If you have ever purchased insurance you no doubt have played your own version of poker. It always inevitably feels like it’s you vs them and you can’t show them the Ace up your sleeve for fear they might pull the royal flush on you and hike your premiums to the moon and back!

If you are thinking “I have never done this” then you aren’t being honest with yourself!

With this article, I aim to give you a few more Ace’s or at least knowledge to know when you get an insurance quote.

1) Personal Information matters to the quote!

So many people get so frustrated when a premium changes due to their address, date of birth, personal driving history, or lack thereof, and a multitude of other factors that are considered when shopping personal and commercial insurance. So be aware that the nicer area you live the better your rates will be. The longer you go without switching carriers, having accidents, and getting tickets, the better your rates will be with carriers you might be getting quotes from. Even how good your credit is can affect your insurance score and ultimately how risky the carrier sees you.

2) Revenue and Payroll affect your premium

In commercial insurance, your revenues, payroll, and employee count all affect your premium. That doesn’t mean lie about those numbers to keep them low so you can pay less premium because surprise audits are common in commercial insurance to verify your payroll and revenues through tax returns and this could stick you with a huge bill at the end of a year which could ultimately cripple your company. BUT….on that same note, if you are a start-up and have no idea how much money you will make that first year in business it’s best to be conservative because paying more in insurance isn’t going to help you grow or be in business a year from now and to be optimistic and say you will make a $150k the first year is likely a stretch so keep it conservative. Normally it’s a good number to start with around $75,000 to $100,000 for a new business owner if they are in a business with high transactional values like a realtor, contractors, sales of high-end anything or vehicles. If their average sale is going to be $10,000 or more in revenue it’s a fair estimate to use $100,000 and assume they are good enough to close 1 transaction a month.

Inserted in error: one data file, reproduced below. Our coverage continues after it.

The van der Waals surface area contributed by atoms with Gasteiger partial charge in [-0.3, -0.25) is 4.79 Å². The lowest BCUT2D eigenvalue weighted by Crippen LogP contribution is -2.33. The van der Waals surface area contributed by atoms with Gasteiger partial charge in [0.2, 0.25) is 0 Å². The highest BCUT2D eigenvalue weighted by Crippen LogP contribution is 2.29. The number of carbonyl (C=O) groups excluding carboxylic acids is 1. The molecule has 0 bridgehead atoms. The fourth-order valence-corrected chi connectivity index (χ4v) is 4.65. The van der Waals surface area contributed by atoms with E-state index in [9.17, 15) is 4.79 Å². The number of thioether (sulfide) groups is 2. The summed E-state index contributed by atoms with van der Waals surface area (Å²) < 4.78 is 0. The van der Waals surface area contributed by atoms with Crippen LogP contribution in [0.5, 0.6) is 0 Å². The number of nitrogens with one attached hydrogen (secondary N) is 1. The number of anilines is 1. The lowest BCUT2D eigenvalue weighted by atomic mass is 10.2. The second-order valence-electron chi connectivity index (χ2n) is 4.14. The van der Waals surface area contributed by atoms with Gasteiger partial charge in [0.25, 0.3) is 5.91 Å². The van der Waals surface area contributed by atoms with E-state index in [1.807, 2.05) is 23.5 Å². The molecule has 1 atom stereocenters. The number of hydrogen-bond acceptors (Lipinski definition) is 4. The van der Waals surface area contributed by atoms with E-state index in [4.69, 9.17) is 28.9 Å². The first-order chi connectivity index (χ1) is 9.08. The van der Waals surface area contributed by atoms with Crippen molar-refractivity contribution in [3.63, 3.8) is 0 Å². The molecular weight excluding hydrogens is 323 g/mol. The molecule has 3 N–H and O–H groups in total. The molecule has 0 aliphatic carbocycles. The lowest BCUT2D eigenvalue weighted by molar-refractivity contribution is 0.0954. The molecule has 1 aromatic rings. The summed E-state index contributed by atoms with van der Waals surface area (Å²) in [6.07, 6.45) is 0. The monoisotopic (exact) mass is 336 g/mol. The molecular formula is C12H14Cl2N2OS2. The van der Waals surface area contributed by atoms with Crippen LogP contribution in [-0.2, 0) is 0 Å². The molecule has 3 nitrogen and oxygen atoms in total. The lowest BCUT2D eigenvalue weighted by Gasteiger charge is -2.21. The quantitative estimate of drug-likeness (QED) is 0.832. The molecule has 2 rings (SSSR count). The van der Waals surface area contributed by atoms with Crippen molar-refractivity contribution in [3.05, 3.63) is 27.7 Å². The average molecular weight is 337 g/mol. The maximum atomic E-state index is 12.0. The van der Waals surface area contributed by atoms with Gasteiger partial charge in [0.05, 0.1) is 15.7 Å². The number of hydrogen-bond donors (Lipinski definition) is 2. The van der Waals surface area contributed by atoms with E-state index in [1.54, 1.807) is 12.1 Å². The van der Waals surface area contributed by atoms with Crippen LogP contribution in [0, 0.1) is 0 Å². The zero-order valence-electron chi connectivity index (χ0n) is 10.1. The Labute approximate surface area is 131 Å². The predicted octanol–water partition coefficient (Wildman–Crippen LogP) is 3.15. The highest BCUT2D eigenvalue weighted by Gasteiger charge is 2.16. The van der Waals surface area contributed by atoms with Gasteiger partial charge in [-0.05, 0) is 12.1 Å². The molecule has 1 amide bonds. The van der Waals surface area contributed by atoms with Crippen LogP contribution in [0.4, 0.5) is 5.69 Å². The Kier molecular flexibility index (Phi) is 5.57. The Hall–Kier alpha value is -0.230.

3) Shopping around actually works

Now normally, as an insurance agent, I would caution all my clients on shopping carriers as most carriers are now punishing people who have shorter tenures with previous insurance carriers. Some even go as far as disqualifying accounts if they don’t have at least 2 years prior insurance with the same carrier. BUT…if you are seeing large rate increases from your current carrier that are 15-20% / year I would say you might be getting taken advantage of and a second opinion is merited. My general rule of thumb for my clients is if I see a 10% -15% increase I have a conversation with the client and if it gets to 20%+ I will shop for them and come back to them with possible alternatives at a lower rate or tell them I shopped for them and there was nothing better at this time as far as price is concerned.

4) Captives have to pigeon hole you into things that might not be in your best interest

This one is going to get me some grief and I know it but hey I will say it anyway. Captive agents are pigeon holing the majority of their clients into a product that may or may not be the best thing for them and selling it at a higher price because they have no other products to compare it to and are sold on the fact that they are worth the extra money because they provide better service. I can say this because I was a captive at one point and until I realized what I was doing to my client I had no idea I was doing it. For years I worked as a “good neighbor” agent and sold policies that were sometimes double the price of my competitors because “my service was better”. Now lets be clear I do believe my offices have been better about personal service and having annual reviews and overall just working harder for the clients but when it truly comes down to it we all offer 24/7 claims and roadside, we all answer our phones, we all reply to emails, and the one true thing that I did better was communicate with my clients about annual reviews because it was pounded in my head by my previous employer when I was a financial advisor. At the end of the day, I was packaging up a dream and selling them silver marked as gold but I had even fooled myself into thinking it was gold.

As an independent agency now I know what other carriers’ strong points are and what is best for the client because I have worked with multiple carriers and have seen them shine and fail in areas. If you are reading this you are likely with a captive agency because they capture the lion share of the market so this paragraph might make you mad or hit home for you and this is your moment of realization that this paragraph is completely true.

You cannot do what is best for 100% of your clients if you only have one option for them and you control 0% of the claims decisions and pricing determination on such product. It is impossible. You have to have multiple options to present to make sure you are serving your client fully and most agents do not want you to know this!

Now that I have stated all this I have to tell you that this is all my own opinion. Having held several positions in various companies I feel I am well informed of what is out there but obviously have my own personal biases in places that I have tried to keep out of this. The above statements are not advice that I am giving but my opinion and tips that might help you get better rates, see fewer headaches in your insurance program, and overall help you be a better consumer. I hope it helps!

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